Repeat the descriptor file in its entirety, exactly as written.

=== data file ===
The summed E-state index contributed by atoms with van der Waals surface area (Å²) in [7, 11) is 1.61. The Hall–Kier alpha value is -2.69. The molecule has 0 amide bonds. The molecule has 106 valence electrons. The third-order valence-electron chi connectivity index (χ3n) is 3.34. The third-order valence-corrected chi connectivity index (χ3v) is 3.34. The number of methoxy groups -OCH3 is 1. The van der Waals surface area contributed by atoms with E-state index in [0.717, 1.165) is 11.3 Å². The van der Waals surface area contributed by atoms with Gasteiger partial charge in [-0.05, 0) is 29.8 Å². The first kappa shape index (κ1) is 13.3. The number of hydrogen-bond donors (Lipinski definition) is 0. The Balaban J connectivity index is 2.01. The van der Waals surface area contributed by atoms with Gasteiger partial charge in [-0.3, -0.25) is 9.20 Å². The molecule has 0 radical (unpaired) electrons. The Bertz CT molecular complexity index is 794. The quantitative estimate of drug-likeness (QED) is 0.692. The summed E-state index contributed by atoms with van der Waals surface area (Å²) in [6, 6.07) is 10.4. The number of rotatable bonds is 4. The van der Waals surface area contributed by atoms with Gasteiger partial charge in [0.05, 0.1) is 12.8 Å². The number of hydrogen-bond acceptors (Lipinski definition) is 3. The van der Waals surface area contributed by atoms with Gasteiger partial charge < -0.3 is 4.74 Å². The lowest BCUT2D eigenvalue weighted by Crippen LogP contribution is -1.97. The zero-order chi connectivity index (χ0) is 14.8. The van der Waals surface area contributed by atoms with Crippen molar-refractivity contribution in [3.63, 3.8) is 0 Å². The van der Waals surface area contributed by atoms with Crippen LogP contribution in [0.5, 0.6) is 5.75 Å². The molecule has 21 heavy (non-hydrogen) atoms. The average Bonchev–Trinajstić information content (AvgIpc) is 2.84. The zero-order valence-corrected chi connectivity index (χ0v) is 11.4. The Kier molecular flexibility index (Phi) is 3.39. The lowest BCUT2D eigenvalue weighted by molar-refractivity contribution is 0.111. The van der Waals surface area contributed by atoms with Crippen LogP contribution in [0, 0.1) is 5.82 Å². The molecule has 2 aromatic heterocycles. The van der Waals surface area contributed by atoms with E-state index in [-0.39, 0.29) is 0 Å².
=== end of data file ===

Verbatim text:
The summed E-state index contributed by atoms with van der Waals surface area (Å²) in [7, 11) is 1.61. The Hall–Kier alpha value is -2.69. The molecule has 0 amide bonds. The molecule has 106 valence electrons. The third-order valence-electron chi connectivity index (χ3n) is 3.34. The third-order valence-corrected chi connectivity index (χ3v) is 3.34. The number of methoxy groups -OCH3 is 1. The van der Waals surface area contributed by atoms with E-state index in [0.717, 1.165) is 11.3 Å². The van der Waals surface area contributed by atoms with Gasteiger partial charge in [-0.05, 0) is 29.8 Å². The first kappa shape index (κ1) is 13.3. The number of hydrogen-bond donors (Lipinski definition) is 0. The Balaban J connectivity index is 2.01. The van der Waals surface area contributed by atoms with Gasteiger partial charge in [-0.3, -0.25) is 9.20 Å². The molecule has 0 radical (unpaired) electrons. The Bertz CT molecular complexity index is 794. The quantitative estimate of drug-likeness (QED) is 0.692. The summed E-state index contributed by atoms with van der Waals surface area (Å²) in [6, 6.07) is 10.4. The number of rotatable bonds is 4. The van der Waals surface area contributed by atoms with Gasteiger partial charge in [0.05, 0.1) is 12.8 Å². The number of hydrogen-bond acceptors (Lipinski definition) is 3. The van der Waals surface area contributed by atoms with Gasteiger partial charge < -0.3 is 4.74 Å². The lowest BCUT2D eigenvalue weighted by Crippen LogP contribution is -1.97. The zero-order chi connectivity index (χ0) is 14.8. The van der Waals surface area contributed by atoms with Crippen molar-refractivity contribution in [3.63, 3.8) is 0 Å². The van der Waals surface area contributed by atoms with Crippen LogP contribution in [0.5, 0.6) is 5.75 Å². The molecule has 21 heavy (non-hydrogen) atoms. The average Bonchev–Trinajstić information content (AvgIpc) is 2.84. The zero-order valence-corrected chi connectivity index (χ0v) is 11.4. The Kier molecular flexibility index (Phi) is 3.39. The lowest BCUT2D eigenvalue weighted by molar-refractivity contribution is 0.111. The van der Waals surface area contributed by atoms with Crippen LogP contribution in [0, 0.1) is 5.82 Å². The molecule has 2 aromatic heterocycles. The van der Waals surface area contributed by atoms with E-state index in [-0.39, 0.29) is 0 Å².